09/17/97 - 11:42 PM ET - Click reload often for latest version
WASHINGTON - A former national security aideWednesday disputed testimony of the former Democratic Party chairman and told senators that an Energy Department official invoked President Clinton's name in seeking to pressure her to help a donor.
Former National Security Council aide Sheila Heslin detailed in Senate hearings her conversations with then-DNC Chairman Donald L. Fowler and energy official Jack Carter concerning oil man and donor Roger Tamraz.
Heslin testifed that Fowler called her on Dec. 19, 1995, to tell her that a CIA official named Bob would forward a report clearing the name of Tamraz, who was seeking a White House meeting.
Fowler told senators last week that he couldn't recall contacting any CIA official to get help persuading the NSC to drop its opposition to White House visits by Tamraz.
Heslin said Fowler called her and said "'Bob of the CIA will be sending you a report on Roger Tamraz so you will understand about his background and won't have any concerns about him going into the White House.'"
"He clearly knew who the individual (Bob) was, he knew his last name," Heslin said.
The testimony came a day after Attorney General Janet Reno shook up the Justice Department's campaign fund-raising probe by replacing the lead prosecutor and top FBI agent.
Heslin said that Bob called her three or four times between June and October of 1995 to lobby her to drop the NSC's opposition to Tamraz visits.
She said the phone calls "can only be described as lobbying" on behalf of Tamraz, who was a longtime CIA informant but no longer had a relationship with the agency by 1995.
Heslin also said an Energy Department official later pressured her to drop her opposition to Tamraz's visits, saying top presidential aide Thomas F. McLarty Jr. had "really liked his proposal" for an oil pipeline across Turkey.
Energy Department official Jack Carter told her that "Mack McLarty really liked him and wanted him to have a meeting with the president," Heslin said.
Carter told her that such a meeting "would mean a lot of money for the DNC," because Tamraz had already had given $200,000 to Democrats and would give an additional $400,000 if he could meet President Clinton to discuss the pipeline, she said.
Heslin quoted Carter as telling her McLarty said "the president wanted him to do this. I told him I don't believe him."
Carter grew very angry. "He told me not to be such a Girl Scout," Heslin said.
"I never had a conversation with Jack like that because he is a gentleman and he was not very gentlemanly in that talk," Heslin said. "It was a very aggressive conversation, one which I wish I never had."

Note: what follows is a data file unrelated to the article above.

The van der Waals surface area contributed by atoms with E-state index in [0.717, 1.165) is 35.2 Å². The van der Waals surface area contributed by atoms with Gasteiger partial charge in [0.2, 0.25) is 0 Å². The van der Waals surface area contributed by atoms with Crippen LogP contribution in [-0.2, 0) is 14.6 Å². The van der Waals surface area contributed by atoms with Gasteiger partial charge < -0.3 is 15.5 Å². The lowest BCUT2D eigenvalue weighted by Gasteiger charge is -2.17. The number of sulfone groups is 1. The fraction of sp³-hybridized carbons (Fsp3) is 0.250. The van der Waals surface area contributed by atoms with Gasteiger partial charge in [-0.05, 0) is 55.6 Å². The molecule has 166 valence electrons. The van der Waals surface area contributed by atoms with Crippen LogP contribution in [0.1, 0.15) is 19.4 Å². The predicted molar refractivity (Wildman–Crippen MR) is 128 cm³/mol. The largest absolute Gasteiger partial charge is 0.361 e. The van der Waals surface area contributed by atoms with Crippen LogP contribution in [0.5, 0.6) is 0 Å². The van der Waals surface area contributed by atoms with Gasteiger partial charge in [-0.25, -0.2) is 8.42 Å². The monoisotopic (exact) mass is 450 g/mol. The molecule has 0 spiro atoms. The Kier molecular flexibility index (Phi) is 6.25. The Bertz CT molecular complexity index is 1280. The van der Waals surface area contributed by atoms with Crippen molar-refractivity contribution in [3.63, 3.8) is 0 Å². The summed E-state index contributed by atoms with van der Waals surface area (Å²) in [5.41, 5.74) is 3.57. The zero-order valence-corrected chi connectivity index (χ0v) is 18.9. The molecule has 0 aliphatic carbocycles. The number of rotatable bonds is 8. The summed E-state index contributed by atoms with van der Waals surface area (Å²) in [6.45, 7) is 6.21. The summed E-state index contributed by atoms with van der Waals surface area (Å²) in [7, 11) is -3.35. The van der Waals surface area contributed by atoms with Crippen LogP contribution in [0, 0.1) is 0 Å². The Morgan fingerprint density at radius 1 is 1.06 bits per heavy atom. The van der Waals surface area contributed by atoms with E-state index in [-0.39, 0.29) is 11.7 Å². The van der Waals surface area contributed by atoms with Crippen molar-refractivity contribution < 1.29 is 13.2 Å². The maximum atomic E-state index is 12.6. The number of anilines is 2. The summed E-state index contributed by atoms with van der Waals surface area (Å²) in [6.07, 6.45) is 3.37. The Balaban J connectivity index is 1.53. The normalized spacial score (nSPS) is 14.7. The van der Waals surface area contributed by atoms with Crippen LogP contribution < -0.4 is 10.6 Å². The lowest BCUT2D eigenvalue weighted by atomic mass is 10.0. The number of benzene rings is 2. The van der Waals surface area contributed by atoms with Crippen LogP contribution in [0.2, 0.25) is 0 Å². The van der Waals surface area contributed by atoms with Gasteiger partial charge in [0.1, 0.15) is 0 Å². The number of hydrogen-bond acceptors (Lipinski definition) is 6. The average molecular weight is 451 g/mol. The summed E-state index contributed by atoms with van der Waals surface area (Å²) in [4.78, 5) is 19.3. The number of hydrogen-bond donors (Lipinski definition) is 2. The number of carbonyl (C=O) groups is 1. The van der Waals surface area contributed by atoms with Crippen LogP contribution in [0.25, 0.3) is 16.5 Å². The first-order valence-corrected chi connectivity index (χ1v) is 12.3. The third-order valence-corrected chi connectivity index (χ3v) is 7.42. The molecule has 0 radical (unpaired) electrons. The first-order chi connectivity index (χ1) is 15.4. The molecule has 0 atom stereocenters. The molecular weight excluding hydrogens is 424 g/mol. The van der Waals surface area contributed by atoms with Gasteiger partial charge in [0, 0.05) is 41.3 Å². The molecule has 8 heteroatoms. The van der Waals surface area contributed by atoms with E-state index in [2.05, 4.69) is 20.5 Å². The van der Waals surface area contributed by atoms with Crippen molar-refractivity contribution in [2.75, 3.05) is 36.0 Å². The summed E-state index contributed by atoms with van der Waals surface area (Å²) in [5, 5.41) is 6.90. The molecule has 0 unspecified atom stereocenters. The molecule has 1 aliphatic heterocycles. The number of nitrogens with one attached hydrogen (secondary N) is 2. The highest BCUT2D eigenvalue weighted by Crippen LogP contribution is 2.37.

McLarty issued a statement to the committee saying Clinton "did not ask me to support Mr. Tamraz's project or to direct others in the administration to do it."
McLarty said he never directed the Energy Department to review the plan "or give it a 'second look.' I requested only information."
Heslin has notes of her conversation with Carter, who denies pressuring the NSC official but acknowledges mentioning the donation figures, said Senate aides, who spoke on condition of anonymity.
The NSC had recommended against allowing Tamraz into the White House because his background contained "significant financial and ethical troubles." Tamraz is wanted in Lebanon on a decade-old embezzlement charge, which he denies.
Despite NSC opposition, Tamraz visited the White House frequently in 1995 and 1996 while he was giving $300,000 to the Democratic National Committee and state parties.
McLarty and Clinton met Tamraz at an April 1, 1996, White House coffee at which the oil man briefly mentioned his pipeline proposal. The president instructed McLarty to follow up. McLarty met with Tamraz four days later and reported in a note to Clinton that he "had a good visit" with Tamraz, aides said.
McLarty asked Assistant Energy Secretary Kyle Simpson for information about the pipeline proposal. Simpson, who denies identifying Tamraz as having made a big DNC donation, passed the assignment to Carter, aides said.
At the Justice Department, Reno announced in a brief statement that she was appointing a new head of the task force on campaign fund raising to replace Laura Ingersoll. A senior FBI executive was being assigned to be the task force's new lead FBI investigator.
Reno ordered the shakeup because she was "not satisfied with the pace of the investigation," said one Justice Department official, speaking on condition of anonymity.
The attorney general was angry that the task force had not thoroughly investigated fund-raising calls made by Vice President Al Gore and that she "had to read the Gore stuff in the newspapers," the official said.
The new prosecutor is Charles La Bella , a veteran white-collar prosecutor who was the top assistant U.S. attorney in San Diego. Reno said she and FBI Director Louis Freeh would assign more prosecutors and agents to the case.
By The Associated Press
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